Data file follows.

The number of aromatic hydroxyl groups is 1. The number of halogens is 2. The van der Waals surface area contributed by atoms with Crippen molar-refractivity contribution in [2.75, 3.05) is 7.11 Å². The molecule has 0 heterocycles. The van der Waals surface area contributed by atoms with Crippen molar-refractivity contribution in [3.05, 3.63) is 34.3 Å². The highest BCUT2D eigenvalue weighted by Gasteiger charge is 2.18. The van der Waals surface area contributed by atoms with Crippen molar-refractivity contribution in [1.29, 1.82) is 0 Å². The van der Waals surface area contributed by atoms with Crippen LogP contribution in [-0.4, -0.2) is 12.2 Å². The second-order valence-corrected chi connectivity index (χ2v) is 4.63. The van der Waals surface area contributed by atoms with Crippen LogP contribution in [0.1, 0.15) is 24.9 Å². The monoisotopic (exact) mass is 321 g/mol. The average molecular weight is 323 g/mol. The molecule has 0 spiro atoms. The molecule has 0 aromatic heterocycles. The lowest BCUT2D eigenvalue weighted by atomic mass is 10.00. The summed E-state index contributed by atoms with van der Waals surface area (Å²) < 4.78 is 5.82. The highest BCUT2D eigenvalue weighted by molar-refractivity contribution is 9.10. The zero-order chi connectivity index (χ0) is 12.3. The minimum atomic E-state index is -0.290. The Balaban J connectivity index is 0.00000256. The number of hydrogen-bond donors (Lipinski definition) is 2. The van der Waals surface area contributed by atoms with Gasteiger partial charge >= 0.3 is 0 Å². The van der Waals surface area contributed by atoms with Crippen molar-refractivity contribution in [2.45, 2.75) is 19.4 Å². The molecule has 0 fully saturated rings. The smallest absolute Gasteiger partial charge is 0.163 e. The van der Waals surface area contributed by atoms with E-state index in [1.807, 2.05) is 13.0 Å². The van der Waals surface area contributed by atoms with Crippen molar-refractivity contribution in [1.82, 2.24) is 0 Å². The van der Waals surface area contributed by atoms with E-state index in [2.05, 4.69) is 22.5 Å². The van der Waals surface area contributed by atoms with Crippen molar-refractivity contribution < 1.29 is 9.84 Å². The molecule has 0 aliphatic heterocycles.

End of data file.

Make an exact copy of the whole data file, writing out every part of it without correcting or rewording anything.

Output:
The number of aromatic hydroxyl groups is 1. The number of halogens is 2. The van der Waals surface area contributed by atoms with Crippen molar-refractivity contribution in [2.75, 3.05) is 7.11 Å². The molecule has 0 heterocycles. The van der Waals surface area contributed by atoms with Crippen molar-refractivity contribution in [3.05, 3.63) is 34.3 Å². The highest BCUT2D eigenvalue weighted by Gasteiger charge is 2.18. The van der Waals surface area contributed by atoms with Crippen molar-refractivity contribution in [1.29, 1.82) is 0 Å². The van der Waals surface area contributed by atoms with Crippen LogP contribution in [-0.4, -0.2) is 12.2 Å². The second-order valence-corrected chi connectivity index (χ2v) is 4.63. The van der Waals surface area contributed by atoms with Crippen LogP contribution in [0.1, 0.15) is 24.9 Å². The monoisotopic (exact) mass is 321 g/mol. The average molecular weight is 323 g/mol. The molecule has 0 spiro atoms. The molecule has 0 aromatic heterocycles. The lowest BCUT2D eigenvalue weighted by atomic mass is 10.00. The summed E-state index contributed by atoms with van der Waals surface area (Å²) < 4.78 is 5.82. The highest BCUT2D eigenvalue weighted by molar-refractivity contribution is 9.10. The zero-order chi connectivity index (χ0) is 12.3. The minimum atomic E-state index is -0.290. The Balaban J connectivity index is 0.00000256. The number of hydrogen-bond donors (Lipinski definition) is 2. The van der Waals surface area contributed by atoms with Gasteiger partial charge >= 0.3 is 0 Å². The van der Waals surface area contributed by atoms with Crippen molar-refractivity contribution in [2.45, 2.75) is 19.4 Å². The molecule has 0 fully saturated rings. The smallest absolute Gasteiger partial charge is 0.163 e. The van der Waals surface area contributed by atoms with E-state index in [1.807, 2.05) is 13.0 Å². The van der Waals surface area contributed by atoms with Crippen molar-refractivity contribution in [1.82, 2.24) is 0 Å². The van der Waals surface area contributed by atoms with E-state index in [2.05, 4.69) is 22.5 Å². The van der Waals surface area contributed by atoms with Crippen molar-refractivity contribution < 1.29 is 9.84 Å². The molecule has 0 aliphatic heterocycles.